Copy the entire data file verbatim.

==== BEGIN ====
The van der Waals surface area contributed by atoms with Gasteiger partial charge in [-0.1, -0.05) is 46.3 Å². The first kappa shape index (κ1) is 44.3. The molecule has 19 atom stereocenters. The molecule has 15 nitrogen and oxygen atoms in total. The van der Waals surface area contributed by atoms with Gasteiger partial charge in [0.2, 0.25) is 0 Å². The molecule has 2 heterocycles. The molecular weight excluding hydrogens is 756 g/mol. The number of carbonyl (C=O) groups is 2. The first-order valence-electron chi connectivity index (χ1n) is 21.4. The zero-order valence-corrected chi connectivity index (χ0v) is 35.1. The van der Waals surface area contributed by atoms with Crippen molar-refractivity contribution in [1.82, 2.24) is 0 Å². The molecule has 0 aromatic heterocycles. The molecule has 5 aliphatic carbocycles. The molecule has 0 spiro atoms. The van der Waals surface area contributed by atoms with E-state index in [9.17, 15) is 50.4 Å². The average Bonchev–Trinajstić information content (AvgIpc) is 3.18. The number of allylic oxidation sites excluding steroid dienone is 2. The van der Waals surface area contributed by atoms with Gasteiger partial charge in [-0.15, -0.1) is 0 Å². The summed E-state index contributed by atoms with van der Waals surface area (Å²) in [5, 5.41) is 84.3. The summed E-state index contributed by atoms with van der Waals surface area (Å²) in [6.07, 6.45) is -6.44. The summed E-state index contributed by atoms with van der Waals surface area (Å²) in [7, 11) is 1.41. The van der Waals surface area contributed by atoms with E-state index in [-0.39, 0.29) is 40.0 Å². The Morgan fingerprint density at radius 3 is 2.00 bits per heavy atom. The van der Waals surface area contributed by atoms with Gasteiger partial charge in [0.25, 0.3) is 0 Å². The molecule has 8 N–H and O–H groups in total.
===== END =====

The van der Waals surface area contributed by atoms with Gasteiger partial charge in [-0.1, -0.05) is 46.3 Å². The first kappa shape index (κ1) is 44.3. The molecule has 19 atom stereocenters. The molecule has 15 nitrogen and oxygen atoms in total. The van der Waals surface area contributed by atoms with Gasteiger partial charge in [0.2, 0.25) is 0 Å². The molecule has 2 heterocycles. The molecular weight excluding hydrogens is 756 g/mol. The number of carbonyl (C=O) groups is 2. The first-order valence-electron chi connectivity index (χ1n) is 21.4. The zero-order valence-corrected chi connectivity index (χ0v) is 35.1. The van der Waals surface area contributed by atoms with Crippen molar-refractivity contribution in [1.82, 2.24) is 0 Å². The molecule has 0 aromatic heterocycles. The molecule has 5 aliphatic carbocycles. The molecule has 0 spiro atoms. The van der Waals surface area contributed by atoms with E-state index in [9.17, 15) is 50.4 Å². The average Bonchev–Trinajstić information content (AvgIpc) is 3.18. The number of allylic oxidation sites excluding steroid dienone is 2. The van der Waals surface area contributed by atoms with Gasteiger partial charge in [-0.15, -0.1) is 0 Å². The summed E-state index contributed by atoms with van der Waals surface area (Å²) in [5, 5.41) is 84.3. The summed E-state index contributed by atoms with van der Waals surface area (Å²) in [6.07, 6.45) is -6.44. The summed E-state index contributed by atoms with van der Waals surface area (Å²) in [7, 11) is 1.41. The van der Waals surface area contributed by atoms with E-state index in [-0.39, 0.29) is 40.0 Å². The Morgan fingerprint density at radius 3 is 2.00 bits per heavy atom. The van der Waals surface area contributed by atoms with Gasteiger partial charge in [0.25, 0.3) is 0 Å². The molecule has 8 N–H and O–H groups in total.